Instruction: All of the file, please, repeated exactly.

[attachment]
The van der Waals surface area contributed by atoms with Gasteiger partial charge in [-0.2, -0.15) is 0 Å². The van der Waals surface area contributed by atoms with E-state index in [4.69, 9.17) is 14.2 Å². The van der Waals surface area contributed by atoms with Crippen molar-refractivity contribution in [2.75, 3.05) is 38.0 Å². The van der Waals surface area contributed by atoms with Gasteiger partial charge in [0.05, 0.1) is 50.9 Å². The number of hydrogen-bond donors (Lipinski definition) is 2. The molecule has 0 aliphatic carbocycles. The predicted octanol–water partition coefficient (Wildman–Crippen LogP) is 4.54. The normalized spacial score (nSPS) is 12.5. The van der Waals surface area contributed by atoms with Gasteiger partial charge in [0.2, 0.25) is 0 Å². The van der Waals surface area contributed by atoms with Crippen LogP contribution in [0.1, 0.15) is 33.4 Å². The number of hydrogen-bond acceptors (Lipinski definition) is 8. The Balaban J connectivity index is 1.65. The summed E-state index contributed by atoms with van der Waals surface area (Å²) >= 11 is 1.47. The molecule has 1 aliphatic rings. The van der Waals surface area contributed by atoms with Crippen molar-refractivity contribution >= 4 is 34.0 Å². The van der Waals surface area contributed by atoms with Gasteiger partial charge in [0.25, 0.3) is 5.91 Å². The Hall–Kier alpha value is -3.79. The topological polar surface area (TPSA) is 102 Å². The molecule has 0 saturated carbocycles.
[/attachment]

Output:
The van der Waals surface area contributed by atoms with Gasteiger partial charge in [-0.2, -0.15) is 0 Å². The van der Waals surface area contributed by atoms with E-state index in [4.69, 9.17) is 14.2 Å². The van der Waals surface area contributed by atoms with Crippen molar-refractivity contribution in [2.75, 3.05) is 38.0 Å². The van der Waals surface area contributed by atoms with Gasteiger partial charge in [0.05, 0.1) is 50.9 Å². The number of hydrogen-bond donors (Lipinski definition) is 2. The molecule has 0 aliphatic carbocycles. The predicted octanol–water partition coefficient (Wildman–Crippen LogP) is 4.54. The normalized spacial score (nSPS) is 12.5. The van der Waals surface area contributed by atoms with Gasteiger partial charge in [0.2, 0.25) is 0 Å². The van der Waals surface area contributed by atoms with Crippen LogP contribution in [0.1, 0.15) is 33.4 Å². The number of hydrogen-bond acceptors (Lipinski definition) is 8. The Balaban J connectivity index is 1.65. The summed E-state index contributed by atoms with van der Waals surface area (Å²) >= 11 is 1.47. The molecule has 1 aliphatic rings. The van der Waals surface area contributed by atoms with Crippen molar-refractivity contribution >= 4 is 34.0 Å². The van der Waals surface area contributed by atoms with Gasteiger partial charge in [0.25, 0.3) is 5.91 Å². The Hall–Kier alpha value is -3.79. The topological polar surface area (TPSA) is 102 Å². The molecule has 0 saturated carbocycles.